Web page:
IN THIS ARTICLE

    Xignite is a cloud-based platform that provides up-to-date financial information across a wide range of categories, on-demand. With Xignite, developers have access to the latest research, pricing, alerts and other information for bonds, equities, global currencies and more. It’s easy to integrate financial information into your realtime application, whether it’s part of an information dashboard, embedded in computations or in response to user-generated queries.

    And with that, we’re pleased to announce our newest member of the PubNub BLOCKS Catalog, the Xignite block for global currency exchange rates, allowing you to stream hourly currency exchange rates for 150 currencies, including all majors.

    Tutorial Overview

    In this article, we’ll dive into a simple example of how to process realtime currency quote requests from an HTML5 AngularJS application with a modest 29-line PubNub JavaScript BLOCK and 85 lines of HTML and JavaScript. In the ever-connected world of global financial markets, business and consumer applications, things move fast. With PubNub and Xignite Global Currency API, applications can have the most up-to-date exchange rates at their fingertips.

    Xignite UI in Action

     

    As we prepare to explore our sample AngularJS web application with realtime currency quotes, let’s check out the underlying Xignite API.

    Xignite API

    The world of financial market information is huge, and it’s often difficult to find all the necessary information and functionality in one place. Xignite provides market data via a very straightforward API that “just works.” Using one of the dozens of Xignite APIs, it’s possible to answer real-world financial queries in realtime.

    Obtaining PubNub Developer Keys

    Before you can create a realtime application with PubNub, you’ll need your publish and subscribe keys. To get them, create an account and get your keys in the PubNub Admin Portal. The publish and subscribe keys look like UUIDs and start with “pub-c-” and “sub-c-” prefixes respectively. Keep those handy – you’ll need to plug them in when initializing the PubNub object in your HTML5 app below.

    Please note that the user interfaces in this series of articles use the v3 API (since they need the AngularJS API, which still runs on v3). We expect the AngularJS API to be v4-compatible soon. In the meantime, please stay alert when jumping between different versions of JS code!

    Getting Started with Xignite API

    The next thing you’ll need to get started with financial data services is an Xignite account to take advantage of the Xignite APIs.

    • Step 1: go to the Xignite signup form to create an account, requesting access to the GlobalCurrencies API.
    • Step 2: go to the API Tokens section to view your API Token (make note of it for the future).
    • Step 3: that’s it – you’re ready to go.

    Setting up the BLOCK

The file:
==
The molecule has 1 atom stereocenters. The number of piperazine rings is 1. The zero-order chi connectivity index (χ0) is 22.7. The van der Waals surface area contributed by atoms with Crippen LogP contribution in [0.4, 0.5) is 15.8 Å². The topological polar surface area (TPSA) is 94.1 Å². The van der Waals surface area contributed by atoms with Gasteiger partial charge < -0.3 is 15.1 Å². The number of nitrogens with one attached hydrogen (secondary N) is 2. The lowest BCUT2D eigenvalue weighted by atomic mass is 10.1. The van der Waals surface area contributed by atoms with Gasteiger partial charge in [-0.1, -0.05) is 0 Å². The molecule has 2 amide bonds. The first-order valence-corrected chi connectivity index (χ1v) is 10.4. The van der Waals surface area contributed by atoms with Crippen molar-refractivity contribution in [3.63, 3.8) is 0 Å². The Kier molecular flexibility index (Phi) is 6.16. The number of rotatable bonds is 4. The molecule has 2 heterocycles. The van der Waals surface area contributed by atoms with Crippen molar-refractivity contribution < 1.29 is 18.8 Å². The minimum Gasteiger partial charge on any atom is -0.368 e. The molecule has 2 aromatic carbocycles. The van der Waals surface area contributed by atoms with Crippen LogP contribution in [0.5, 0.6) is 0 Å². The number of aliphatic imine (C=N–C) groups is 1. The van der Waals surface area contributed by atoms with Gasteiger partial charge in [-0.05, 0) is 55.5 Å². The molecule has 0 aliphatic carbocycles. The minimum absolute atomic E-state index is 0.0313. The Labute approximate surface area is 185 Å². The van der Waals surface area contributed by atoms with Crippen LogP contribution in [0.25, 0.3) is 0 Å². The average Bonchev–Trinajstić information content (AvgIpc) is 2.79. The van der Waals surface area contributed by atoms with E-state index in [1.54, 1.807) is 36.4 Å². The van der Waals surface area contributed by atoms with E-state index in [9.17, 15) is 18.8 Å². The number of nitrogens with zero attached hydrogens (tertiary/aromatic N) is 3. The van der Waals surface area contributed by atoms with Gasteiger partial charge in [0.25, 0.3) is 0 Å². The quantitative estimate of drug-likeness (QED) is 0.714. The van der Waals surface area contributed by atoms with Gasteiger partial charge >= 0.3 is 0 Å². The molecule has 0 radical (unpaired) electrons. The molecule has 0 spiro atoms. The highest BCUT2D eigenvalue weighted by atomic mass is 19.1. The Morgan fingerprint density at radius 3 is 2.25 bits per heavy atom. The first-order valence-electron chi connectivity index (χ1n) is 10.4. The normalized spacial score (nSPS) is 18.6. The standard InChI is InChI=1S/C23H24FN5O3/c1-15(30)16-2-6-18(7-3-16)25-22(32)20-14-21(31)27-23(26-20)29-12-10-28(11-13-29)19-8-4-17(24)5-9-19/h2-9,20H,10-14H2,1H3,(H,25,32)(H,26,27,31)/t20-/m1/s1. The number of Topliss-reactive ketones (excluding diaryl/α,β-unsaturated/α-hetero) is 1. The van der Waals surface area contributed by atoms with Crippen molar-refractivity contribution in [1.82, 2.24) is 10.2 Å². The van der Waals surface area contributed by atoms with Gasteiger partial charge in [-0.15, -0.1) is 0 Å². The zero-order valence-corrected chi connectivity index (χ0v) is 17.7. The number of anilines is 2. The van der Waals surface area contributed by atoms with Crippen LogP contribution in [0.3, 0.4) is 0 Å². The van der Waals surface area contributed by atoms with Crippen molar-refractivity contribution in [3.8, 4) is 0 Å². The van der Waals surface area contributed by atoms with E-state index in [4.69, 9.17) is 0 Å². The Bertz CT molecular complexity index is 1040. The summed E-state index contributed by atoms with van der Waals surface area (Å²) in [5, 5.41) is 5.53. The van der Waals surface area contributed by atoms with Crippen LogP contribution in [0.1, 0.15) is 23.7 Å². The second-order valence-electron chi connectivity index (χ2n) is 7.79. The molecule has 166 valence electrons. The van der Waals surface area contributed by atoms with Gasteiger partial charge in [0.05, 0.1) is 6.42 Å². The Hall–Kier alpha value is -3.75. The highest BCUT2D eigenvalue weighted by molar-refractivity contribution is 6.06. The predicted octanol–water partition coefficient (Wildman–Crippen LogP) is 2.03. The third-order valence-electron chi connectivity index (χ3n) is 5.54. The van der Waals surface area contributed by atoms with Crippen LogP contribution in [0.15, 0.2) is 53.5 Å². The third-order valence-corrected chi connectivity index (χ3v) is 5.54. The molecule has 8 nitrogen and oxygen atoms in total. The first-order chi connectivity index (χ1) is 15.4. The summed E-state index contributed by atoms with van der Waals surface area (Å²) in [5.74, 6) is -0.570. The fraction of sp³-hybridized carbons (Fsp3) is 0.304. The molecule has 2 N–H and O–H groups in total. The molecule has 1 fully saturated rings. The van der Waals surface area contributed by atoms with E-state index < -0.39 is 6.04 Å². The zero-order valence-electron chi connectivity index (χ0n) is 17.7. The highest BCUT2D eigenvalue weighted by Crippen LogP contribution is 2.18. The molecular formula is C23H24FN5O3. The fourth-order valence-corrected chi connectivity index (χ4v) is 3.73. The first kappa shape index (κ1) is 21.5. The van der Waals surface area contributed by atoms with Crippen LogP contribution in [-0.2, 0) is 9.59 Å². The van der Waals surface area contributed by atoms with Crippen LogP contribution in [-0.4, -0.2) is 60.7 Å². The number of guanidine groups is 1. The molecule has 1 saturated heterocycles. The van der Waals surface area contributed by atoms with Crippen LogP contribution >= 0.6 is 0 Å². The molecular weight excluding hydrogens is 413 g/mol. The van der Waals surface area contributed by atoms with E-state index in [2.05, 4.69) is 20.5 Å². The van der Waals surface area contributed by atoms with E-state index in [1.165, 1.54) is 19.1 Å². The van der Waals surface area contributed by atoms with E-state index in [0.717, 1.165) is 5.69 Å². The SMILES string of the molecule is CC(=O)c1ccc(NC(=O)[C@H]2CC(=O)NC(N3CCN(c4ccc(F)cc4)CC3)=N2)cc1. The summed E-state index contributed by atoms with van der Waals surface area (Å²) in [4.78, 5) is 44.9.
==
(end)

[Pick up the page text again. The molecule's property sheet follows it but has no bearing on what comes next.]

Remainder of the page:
With PubNub BLOCKS, it’s really easy to create code to run in the network. Here’s how to make it happen:

    Create Xignite BLOCK

    • Step 2: create a new block.

    • Step 3: paste in the blockcode from the next section and update the credentials with the API token from the previous step above.

    Paste in BLOCK code

    • Step 4: Start the block, and test it using the “publish message” button and payload on the left-hand side of the screen.

    That’s all it takes to create your serverless code running in the cloud!

    Diving into the Code – the BLOCK

    You’ll want to grab the 29 lines of BLOCK JavaScript and save them to a file, say, pubnub_xignite_block.js. It’s available as a Gist on GitHub for your convenience.

    First up, we declare our dependency on xhr and query (for HTTP requests) and create a function to handle incoming messages.

    export default request => {
        let xhr = require('xhr');
        let query = require('codec/query_string');
    

    Next, we set up variables for accessing the service (the API token and API URL from previous steps).

        let clientToken = 'YOUR_XIGNITE_TOKEN';
        let apiUrl = 'http://globalcurrencies.xignite.com/xGlobalCurrencies.json/GetRealTimeRate';
    

    Next, we check the incoming message to make sure it has both an origin and destination currency specified (returning the unmodified message if that’s not the case).

        let currencyOrigin = request.message.currencyOrigin;
        let currencyDestination = request.message.currencyDestination;
        if (!currencyOrigin || !currencyDestination) {
            return request.ok();
        }
    

    Next, we set up the HTTP options for the quote API request. We use a GET request to retrieve the data. We use a query params for the message values, and use the API token for authentication.

        let queryParams = {
            _token: clientToken,
            Symbol: currencyOrigin + currencyDestination
        };
        let url = apiUrl + '?' + query.stringify(queryParams);
    

    Finally, we call the quote endpoint with the given data, decorate the message with a quote value containing the currency data, and catch any errors and log to the BLOCKS console. Pretty easy!

        return xhr.fetch(url).then((r) => {
            const body = JSON.parse(r.body) || r;
            request.message.quote = body;
            return request.ok();
        })
        .catch((err) => {
            console.log('error happened for XHR.fetch', err);
            return request;
        });
    };
    

    All in all, it doesn’t take a lot of code to add realtime market data to our application. We like that!

    OK, let’s move on to the UI!

    Diving into the Code – the User Interface

    You’ll want to grab these 85 lines of HTML & JavaScript and save them to a file, say, pubnub_xignite_ui.html.

    The first thing you should do after saving the code is to replace two values in the JavaScript:

    • YOUR_PUB_KEY: with the PubNub publish key mentioned above.
    • YOUR_SUB_KEY: with the PubNub subscribe key mentioned above.

    If you don’t, the UI will not be able to communicate with anything and probably clutter your console log with entirely too many errors.

    For your convenience, this code is also available as a Gist on GitHub, and a Codepen as well. Enjoy!

    Dependencies

    First up, we have the JavaScript code & CSS dependencies of our application.

    <!doctype html>
    <html>
    <head>
      <script src="https://code.jquery.com/jquery-1.10.1.min.js"></script>
      <script src="https://cdn.pubnub.com/pubnub-3.15.1.min.js"></script>
      <script src="https://ajax.googleapis.com/ajax/libs/angularjs/1.5.6/angular.min.js"></script>
      <script src="https://cdn.pubnub.com/sdk/pubnub-angular/pubnub-angular-3.2.1.min.js"></script>